DeWolff at Sydney’s Oxford Art Factory
Bianca Cornale battled a hangover but made it through most of DeWolff’s howler of a set at Sydney’s Oxford Art Factory.
Recently Australia’s East Coast has played host to Dutch psyche/rock and roll/blues machine DeWolff, who put on a thoroughly fun show at Sydney’s Oxford Arts Factory. Though I admit I was heinously tired and of ill health (i.e. hung-over) I begrudgingly dragged my sorry self to see these youngsters from the Netherlands do their thing.
Sadly I missed primary support Lines, as the most prevalent task for myself at the time was a coffee reconnaissance. However, the smooth rock and roll of Sydney groovers Group was all I needed to re-energise.
Rich in electric organ and feisty guitar solos, Group were, as always, a pleasure. Their strength was undoubtedly in the gently reverbed vocals of Jesse Lyleson, sounding like an aural shot of Wild Turkey American Honey. The blues wunderkinds went from crooning southern inspired country gems, to growling melancholy ballads, but were pleasing no matter the musical reincarnation.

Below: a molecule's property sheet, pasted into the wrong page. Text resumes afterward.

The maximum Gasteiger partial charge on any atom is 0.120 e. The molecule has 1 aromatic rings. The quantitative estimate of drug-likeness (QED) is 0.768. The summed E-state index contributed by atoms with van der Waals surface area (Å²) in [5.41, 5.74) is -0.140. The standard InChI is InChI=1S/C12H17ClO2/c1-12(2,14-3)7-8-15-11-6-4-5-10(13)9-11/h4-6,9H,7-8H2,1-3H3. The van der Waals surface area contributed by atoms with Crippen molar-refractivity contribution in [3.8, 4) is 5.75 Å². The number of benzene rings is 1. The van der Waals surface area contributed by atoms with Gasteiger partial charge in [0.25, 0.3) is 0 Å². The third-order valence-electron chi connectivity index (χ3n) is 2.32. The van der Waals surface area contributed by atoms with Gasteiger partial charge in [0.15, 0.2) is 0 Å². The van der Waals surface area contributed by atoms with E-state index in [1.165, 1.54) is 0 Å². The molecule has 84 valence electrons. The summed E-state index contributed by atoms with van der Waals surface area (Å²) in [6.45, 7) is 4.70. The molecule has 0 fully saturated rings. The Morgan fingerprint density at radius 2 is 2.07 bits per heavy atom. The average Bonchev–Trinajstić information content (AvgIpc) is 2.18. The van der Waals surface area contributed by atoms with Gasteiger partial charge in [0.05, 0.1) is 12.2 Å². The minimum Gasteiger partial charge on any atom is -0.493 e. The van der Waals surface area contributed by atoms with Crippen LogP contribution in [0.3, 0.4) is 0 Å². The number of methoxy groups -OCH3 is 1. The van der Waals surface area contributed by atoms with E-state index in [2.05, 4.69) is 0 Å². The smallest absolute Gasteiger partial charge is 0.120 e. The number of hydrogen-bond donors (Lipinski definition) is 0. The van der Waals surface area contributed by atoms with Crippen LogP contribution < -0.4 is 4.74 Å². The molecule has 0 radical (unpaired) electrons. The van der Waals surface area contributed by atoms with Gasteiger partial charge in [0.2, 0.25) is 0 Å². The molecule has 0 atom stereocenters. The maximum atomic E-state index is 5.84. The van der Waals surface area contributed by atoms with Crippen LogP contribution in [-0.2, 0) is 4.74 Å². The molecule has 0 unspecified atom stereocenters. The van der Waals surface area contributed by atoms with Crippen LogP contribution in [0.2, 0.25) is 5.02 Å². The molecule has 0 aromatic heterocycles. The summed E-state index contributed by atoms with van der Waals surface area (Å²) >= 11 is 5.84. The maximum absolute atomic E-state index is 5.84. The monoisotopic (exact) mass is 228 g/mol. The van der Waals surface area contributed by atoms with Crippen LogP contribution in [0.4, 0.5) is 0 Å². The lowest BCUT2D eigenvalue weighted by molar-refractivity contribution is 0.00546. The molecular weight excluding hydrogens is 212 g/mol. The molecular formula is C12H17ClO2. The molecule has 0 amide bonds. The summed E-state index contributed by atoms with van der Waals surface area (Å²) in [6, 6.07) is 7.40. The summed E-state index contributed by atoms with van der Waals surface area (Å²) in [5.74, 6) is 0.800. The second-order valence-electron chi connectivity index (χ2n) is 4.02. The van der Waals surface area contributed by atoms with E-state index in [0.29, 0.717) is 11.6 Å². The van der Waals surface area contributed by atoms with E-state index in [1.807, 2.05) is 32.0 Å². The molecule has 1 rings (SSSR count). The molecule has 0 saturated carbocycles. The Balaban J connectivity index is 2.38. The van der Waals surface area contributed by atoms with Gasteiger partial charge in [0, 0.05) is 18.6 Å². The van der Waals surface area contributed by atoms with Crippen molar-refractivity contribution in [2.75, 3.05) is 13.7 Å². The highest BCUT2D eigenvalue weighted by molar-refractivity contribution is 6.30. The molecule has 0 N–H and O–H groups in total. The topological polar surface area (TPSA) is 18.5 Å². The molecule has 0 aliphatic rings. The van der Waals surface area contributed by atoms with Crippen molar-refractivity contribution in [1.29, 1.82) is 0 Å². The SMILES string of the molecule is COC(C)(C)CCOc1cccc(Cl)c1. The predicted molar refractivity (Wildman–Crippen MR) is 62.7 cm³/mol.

Following were headliners DeWolff, who, despite heritage approximate to the Arctic Circle (at least compared to Australia), sounded as if they’d been raised in the hell fires of the Deep South. Their set had everything I enjoy; electric organ solos, obscure origin rock and roll, and cowboy outfits. Pablo van de Poel makes for a charismatic and energetic front man, and while fellow band mates were confined to their seated instruments he joyfully writhed across the stage during breakdowns and solos. Yet for all his showmanship his vocal work remained impressive, especially in the raucous of Yellow Rat Magic Blues.
An explanation into his raucous behaviour came with ten minutes left of their set, when van de Poel admitted he was still underage by Dutch legislation, and surely the joys of premature boozing influenced a little on their enthusiasm. Though the midweek crowd of Oxford Arts Factory were accommodating through drawn out outros and fifteen minute songs, my body had enough excitement for twenty-four hours, and I fell asleep on the mezzanine during their twenty-five minute encore.
The last thing I remember was a crashing rendition of single Don’t You Go Up The Sky which bought the house, and my fortitude, well and truly down.
Words and photos by Bianca Cornale. If you would like to catch DeWolff in action, the band still have a few gig dates penned for the East Coast of Australia. They will playing at the Newcastle Leagues Club on March 27th and The Great Northern Hotel on March 28. For more info check the bands website.